Sunday, April 14, 2024

Backbone’s Prologue Unsettles And Fascinates The Player

Share This Post

From developer Egg Nut and publisher Raw Fury, Backbone is a beautiful dystopian noir roleplaying adventure done entirely in pixel art. Approximately an hour long, the free to play prologue is a gorgeous, atmospheric, and deeply unsettling preview into what is sure to be a well-loved and replayed game!

Step into the shoes of anthropomorphic raccoon and private eye Howard Lotor to explore the beautifully rendered 2.5D pixel art environments of dystopian Vancouver. Along the way sniff out clues and solve a few mysteries.

Per Egg Nut:

Howard Lotor is smart, self-assured and set in his ways. Caught in the tedium of day-to-day life, he’s resigned to the abuses of the authoritative regime in power and compliant with the systemic inequality that permeates society. But a string of cases that grow progressively more outlandish will put his worldview to the test.

Backbone’s gameplay is a new take on point-and-click adventure, featuring stealth, exploration, and extensive branching dialogues inspired by classic CRPGs. As Howard, you must traverse the diverse districts of a now walled-off Vancouver, sniff out clues, collect evidence, interrogate witnesses, and choose which leads to follow.

Inspired by film noir, the game submerges the player into its dark dystopian atmosphere, which includes an original doom jazz soundtrack which envelops the player in a veil of bepop and cinematic soundscapes.

Backbone: Immersive and Unsettling

The prologue introduces us to Howard and the cast of characters when he’s hired to find proof that Odette’s husband Jeremy is cheating. Just gotta talk to some people, find out if the husband is as bad as we’re expecting, get the proof to client, get back to ignoring all the awful things going on in this Vancouver. Sounds simple enough!

Backbone is a point-and-click adventure. You’re given tasks, like cleaning up your bedroom before the first client arrives, and then after talking to her, must move forward in the game by talking to other characters to find her husband. Here though you get choices, with the branching dialogues mentioned in the description. I always try to pick each dialogue option to get as much information as possible from the characters, but sometimes picking the wrong one will make them no longer talk to you. Oops.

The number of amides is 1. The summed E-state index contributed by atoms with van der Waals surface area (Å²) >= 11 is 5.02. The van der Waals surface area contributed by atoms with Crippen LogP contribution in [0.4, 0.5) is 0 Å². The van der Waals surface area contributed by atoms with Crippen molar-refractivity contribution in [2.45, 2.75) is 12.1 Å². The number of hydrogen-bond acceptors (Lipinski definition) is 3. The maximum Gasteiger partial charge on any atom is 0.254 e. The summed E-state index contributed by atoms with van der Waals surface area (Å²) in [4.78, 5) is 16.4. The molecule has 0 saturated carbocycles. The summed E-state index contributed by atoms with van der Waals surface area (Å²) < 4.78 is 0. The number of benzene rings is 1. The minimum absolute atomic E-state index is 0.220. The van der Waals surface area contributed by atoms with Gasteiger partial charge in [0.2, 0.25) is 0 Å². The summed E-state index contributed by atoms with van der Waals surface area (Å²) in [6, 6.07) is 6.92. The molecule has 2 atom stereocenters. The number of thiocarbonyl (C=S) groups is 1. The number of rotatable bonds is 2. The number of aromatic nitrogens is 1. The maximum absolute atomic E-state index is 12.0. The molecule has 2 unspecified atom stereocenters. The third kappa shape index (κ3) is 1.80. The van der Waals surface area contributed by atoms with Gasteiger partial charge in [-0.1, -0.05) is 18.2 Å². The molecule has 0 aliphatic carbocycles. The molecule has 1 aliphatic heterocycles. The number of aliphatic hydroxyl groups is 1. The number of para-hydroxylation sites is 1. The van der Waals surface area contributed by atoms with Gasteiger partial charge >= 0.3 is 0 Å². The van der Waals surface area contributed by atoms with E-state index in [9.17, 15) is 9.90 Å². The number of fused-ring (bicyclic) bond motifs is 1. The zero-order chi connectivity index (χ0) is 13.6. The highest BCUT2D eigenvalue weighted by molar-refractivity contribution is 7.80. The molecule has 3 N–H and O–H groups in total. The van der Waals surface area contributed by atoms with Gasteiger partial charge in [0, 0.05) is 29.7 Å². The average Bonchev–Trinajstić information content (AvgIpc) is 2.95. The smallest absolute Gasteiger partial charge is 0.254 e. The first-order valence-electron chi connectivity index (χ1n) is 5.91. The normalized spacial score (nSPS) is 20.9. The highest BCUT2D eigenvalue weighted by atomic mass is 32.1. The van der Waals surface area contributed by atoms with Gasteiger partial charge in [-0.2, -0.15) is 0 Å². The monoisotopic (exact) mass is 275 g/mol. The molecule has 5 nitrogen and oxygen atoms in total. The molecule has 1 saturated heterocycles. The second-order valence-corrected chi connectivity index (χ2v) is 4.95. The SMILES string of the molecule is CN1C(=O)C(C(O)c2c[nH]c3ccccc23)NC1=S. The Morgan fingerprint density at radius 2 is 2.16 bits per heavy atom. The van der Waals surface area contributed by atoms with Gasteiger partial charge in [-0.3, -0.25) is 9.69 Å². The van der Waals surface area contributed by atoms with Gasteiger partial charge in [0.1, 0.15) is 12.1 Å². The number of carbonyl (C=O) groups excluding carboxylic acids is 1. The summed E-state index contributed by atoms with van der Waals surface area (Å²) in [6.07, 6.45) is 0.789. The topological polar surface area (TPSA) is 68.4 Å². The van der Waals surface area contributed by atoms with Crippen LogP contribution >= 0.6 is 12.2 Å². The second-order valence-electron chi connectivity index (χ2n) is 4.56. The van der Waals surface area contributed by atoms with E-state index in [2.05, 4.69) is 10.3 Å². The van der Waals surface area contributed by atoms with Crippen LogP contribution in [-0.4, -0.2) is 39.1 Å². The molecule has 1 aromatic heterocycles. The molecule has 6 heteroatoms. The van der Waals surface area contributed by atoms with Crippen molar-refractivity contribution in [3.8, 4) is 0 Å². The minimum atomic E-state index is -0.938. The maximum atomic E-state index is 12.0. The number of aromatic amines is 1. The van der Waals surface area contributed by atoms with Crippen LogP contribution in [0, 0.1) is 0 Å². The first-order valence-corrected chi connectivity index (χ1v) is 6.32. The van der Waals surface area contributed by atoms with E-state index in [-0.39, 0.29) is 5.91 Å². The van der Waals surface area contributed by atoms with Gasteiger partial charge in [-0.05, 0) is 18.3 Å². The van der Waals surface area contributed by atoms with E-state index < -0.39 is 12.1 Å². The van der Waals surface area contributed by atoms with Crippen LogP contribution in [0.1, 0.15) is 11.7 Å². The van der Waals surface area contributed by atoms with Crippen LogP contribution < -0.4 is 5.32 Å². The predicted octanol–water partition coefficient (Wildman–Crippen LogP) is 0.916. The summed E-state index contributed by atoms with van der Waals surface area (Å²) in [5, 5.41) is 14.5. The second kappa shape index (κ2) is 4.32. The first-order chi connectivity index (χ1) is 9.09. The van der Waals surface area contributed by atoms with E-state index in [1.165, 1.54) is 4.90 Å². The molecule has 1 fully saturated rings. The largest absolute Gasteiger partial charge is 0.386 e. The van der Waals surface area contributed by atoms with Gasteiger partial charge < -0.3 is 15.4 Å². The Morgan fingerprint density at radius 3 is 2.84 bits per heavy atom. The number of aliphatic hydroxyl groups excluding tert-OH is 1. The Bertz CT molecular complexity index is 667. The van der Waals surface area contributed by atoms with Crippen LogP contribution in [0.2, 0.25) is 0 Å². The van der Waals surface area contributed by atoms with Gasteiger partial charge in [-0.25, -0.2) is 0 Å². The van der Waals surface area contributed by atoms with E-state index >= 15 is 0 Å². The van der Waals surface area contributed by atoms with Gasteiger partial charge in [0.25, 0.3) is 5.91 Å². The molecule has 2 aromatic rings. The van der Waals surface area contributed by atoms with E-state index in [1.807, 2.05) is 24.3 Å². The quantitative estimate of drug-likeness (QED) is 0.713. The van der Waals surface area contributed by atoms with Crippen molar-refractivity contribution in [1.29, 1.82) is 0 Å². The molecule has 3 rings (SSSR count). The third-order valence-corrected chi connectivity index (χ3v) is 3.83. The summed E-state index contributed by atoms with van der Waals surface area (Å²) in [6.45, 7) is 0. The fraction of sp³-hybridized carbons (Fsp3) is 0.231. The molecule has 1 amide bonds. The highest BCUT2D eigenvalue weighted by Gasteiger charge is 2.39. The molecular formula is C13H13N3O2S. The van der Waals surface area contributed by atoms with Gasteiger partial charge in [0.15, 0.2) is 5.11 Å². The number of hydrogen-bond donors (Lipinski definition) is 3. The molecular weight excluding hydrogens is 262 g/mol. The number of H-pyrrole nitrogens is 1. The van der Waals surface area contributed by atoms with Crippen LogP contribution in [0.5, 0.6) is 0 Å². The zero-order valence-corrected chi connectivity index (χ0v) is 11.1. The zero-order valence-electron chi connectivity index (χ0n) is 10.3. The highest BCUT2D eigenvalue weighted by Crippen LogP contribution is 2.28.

Howard’s apartment.

Fortunately, you don’t have to hunt for items or clues because you’re given notifications when you’re near areas of interest. These areas include books, posters, and other items that provide context to the story. Like the books we get descriptions of in Howard’s bathroom about The Great Story, the history of how the Apes “ushered in an era of prosperity for the City and its Citizens.” Hmmm, that sounds fake! This story must be a big deal because it’s also showing at the movie theater and referenced in other parts of the game.

I love these additions and details because the game is really about the dystopian story as much as it is about Howard investigating on behalf of his clients.

In other scenes you might click on things or beat puzzles to get the next clue or get past a locked door/area. Howard can also crouch so as to not get caught by different characters. If you do, you get sent back to where you were before getting caught so it’s not a punishment, just a few minutes if that of getting to the next part of the game.

backbone art showing Howard crouching
Howard crouching behind a couch so the rat bouncers don’t see him.

What really elevates Backbone is that each animation is handcrafted and the environments are modeled after real Vancouver! When not in an interior location or alleyway, the game is a side scroller with Howard walking across Granville street with the stores and other features you’d expect in a city. As the business center of the game, Vancouverites and others will recognize Foxy Burger, the Rogue Theatre, and other versions of real locations.